Senior Project Manager Tony Lentola, PMP, was the owner’s representative for UTHealth during construction of the School of Dentistry building and two other major facilities for the university. He will retire March 31. Photo by Brian Schnupp.
When Senior Project Manager Anthony R. “Tony” Lentola, PMP, retires on March 31, he will wrap up a career that culminated in construction of The University of Texas Health Science Center at Houston (UTHealth) School of Dentistry’s new building – a $155-million, 300,000-square-foot landmark facility completed in 2012.
It was the largest capital outlay in UTHealth history, and Lentola not only oversaw the construction project from planning to completion, but coordinated the move of approximately 800 faculty, staff and students, plus nearly 60 years’ worth of records and equipment from the old “Dental Branch Building” to the new facility.
Little wonder he considers the School of Dentistry project to be the “crown jewel” of a career that began in the early 1970s in his hometown of Friendship, N.Y., where he was an Eagle Scout and one of 42 students in his high school graduating class.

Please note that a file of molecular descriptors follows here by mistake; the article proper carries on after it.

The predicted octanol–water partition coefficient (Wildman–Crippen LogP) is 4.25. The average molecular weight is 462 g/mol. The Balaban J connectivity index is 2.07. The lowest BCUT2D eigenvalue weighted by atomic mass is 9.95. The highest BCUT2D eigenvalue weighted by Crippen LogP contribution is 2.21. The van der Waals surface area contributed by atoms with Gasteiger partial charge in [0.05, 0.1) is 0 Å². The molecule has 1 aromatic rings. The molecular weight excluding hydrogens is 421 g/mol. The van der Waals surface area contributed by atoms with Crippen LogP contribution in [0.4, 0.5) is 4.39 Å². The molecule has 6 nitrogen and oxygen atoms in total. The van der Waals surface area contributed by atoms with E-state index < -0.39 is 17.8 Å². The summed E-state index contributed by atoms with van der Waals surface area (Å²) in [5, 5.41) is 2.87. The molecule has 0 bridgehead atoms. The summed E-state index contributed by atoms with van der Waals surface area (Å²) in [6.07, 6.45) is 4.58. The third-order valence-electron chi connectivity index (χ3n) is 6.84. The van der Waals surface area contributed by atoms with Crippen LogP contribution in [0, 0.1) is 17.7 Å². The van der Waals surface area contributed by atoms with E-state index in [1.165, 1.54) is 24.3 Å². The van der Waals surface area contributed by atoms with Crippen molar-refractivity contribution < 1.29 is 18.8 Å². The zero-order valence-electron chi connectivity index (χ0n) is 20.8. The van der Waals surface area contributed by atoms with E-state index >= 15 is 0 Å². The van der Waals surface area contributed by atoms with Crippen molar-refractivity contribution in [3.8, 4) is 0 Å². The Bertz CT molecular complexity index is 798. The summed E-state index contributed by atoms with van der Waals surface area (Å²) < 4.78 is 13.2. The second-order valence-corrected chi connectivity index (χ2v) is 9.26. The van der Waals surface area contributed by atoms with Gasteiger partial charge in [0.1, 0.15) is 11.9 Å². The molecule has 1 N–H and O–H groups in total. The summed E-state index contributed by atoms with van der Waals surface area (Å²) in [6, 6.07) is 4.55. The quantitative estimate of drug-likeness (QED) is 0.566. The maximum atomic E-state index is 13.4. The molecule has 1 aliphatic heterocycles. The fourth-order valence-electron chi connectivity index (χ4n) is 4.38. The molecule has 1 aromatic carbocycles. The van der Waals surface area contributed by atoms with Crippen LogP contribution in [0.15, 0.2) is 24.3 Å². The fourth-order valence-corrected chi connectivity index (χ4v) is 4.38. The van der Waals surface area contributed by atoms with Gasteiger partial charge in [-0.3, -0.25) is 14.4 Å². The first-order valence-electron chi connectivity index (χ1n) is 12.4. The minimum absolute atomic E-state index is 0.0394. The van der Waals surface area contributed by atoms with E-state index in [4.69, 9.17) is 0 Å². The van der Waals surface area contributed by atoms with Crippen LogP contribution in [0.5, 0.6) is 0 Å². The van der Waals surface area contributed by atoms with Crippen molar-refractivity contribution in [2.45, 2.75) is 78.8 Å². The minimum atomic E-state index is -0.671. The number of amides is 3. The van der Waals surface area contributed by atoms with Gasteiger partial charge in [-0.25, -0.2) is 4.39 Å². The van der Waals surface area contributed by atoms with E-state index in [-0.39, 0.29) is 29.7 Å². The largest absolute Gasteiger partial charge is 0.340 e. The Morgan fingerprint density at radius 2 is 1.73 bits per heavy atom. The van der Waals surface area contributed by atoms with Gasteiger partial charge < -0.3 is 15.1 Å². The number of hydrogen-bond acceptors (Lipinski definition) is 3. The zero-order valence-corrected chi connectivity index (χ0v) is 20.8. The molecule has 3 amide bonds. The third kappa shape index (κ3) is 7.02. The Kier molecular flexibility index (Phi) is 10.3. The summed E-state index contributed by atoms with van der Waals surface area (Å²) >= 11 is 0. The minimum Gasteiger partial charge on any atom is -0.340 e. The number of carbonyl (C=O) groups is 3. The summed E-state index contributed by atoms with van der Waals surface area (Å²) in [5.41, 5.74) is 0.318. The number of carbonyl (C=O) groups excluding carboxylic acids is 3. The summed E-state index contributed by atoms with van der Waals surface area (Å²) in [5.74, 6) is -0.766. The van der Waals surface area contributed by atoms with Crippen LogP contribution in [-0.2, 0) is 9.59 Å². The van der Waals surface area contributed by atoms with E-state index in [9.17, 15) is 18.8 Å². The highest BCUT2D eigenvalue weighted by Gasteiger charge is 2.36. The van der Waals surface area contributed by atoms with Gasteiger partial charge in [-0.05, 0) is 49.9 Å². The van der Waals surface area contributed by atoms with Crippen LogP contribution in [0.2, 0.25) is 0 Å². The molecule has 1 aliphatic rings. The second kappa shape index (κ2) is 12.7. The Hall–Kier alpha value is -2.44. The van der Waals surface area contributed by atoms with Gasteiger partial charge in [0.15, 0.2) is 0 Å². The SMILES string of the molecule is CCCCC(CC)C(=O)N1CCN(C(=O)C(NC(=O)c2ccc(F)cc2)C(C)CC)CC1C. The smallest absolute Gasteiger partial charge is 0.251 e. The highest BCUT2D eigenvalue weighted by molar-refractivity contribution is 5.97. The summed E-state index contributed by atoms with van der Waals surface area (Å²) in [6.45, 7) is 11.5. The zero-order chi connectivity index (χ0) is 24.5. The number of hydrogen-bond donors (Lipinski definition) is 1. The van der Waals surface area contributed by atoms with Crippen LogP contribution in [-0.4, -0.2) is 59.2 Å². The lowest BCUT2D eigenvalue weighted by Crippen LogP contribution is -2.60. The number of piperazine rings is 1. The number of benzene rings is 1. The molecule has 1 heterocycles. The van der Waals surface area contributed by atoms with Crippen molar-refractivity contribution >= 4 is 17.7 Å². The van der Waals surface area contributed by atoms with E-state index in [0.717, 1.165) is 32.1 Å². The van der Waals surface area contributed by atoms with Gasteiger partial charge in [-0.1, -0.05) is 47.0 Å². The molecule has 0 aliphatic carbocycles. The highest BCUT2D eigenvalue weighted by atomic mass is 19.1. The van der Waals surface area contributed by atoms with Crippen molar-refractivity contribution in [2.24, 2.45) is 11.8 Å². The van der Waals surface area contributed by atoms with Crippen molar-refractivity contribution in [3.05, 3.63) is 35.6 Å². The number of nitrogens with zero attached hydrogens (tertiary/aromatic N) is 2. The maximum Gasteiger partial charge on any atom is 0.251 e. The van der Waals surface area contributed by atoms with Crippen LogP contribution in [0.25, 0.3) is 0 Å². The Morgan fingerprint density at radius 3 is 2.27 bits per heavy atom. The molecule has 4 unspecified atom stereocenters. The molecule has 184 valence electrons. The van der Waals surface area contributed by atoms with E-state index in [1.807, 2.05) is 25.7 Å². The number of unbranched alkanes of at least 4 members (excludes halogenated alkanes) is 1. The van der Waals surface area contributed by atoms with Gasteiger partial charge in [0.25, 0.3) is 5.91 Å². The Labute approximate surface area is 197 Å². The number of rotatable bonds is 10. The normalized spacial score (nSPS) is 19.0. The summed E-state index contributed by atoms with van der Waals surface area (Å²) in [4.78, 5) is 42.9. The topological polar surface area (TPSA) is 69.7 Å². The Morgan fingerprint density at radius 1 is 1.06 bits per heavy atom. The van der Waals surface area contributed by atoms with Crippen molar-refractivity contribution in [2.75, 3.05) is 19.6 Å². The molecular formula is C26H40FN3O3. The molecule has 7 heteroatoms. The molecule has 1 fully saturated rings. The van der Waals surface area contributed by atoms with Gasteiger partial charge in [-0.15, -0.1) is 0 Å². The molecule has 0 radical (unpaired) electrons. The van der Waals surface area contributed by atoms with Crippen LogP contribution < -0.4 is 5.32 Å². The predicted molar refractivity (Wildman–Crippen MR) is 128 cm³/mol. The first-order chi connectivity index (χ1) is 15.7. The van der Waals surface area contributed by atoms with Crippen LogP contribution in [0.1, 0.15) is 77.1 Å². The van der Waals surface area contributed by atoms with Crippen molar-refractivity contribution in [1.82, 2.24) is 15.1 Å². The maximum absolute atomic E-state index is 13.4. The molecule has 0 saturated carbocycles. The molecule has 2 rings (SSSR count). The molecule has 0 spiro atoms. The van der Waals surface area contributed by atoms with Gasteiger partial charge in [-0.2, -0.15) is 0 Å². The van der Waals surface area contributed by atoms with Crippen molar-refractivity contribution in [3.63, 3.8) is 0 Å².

He enrolled at Alfred University to study ceramic engineering, but soon left to support his growing family. He took his first construction job as an unskilled frame carpenter, building wood forms to be filled with concrete for bridges, underpasses and roads.
“With that job, you work in the mud, the blood and the beer,” he laughed.
He was hired as a sweeper at Worthington Turbine Co., and through the union (AFL-CIO), eventually bid on a job as a “layout man” – one who goes to the drill presses, lathes, etc., and lays out the materials machinists need for their various production runs.
“For that job, I had to learn to read technical drawings, and being able to read blueprints facilitated some better opportunities for me,” Lentola said.
As he gained skills, his wages rose dramatically. On a per diem basis, he earned excellent pay working on coal country construction projects as a member of the United Mine Workers union until they went on strike. “When they do that, you don’t cross their picket lines,” he explained.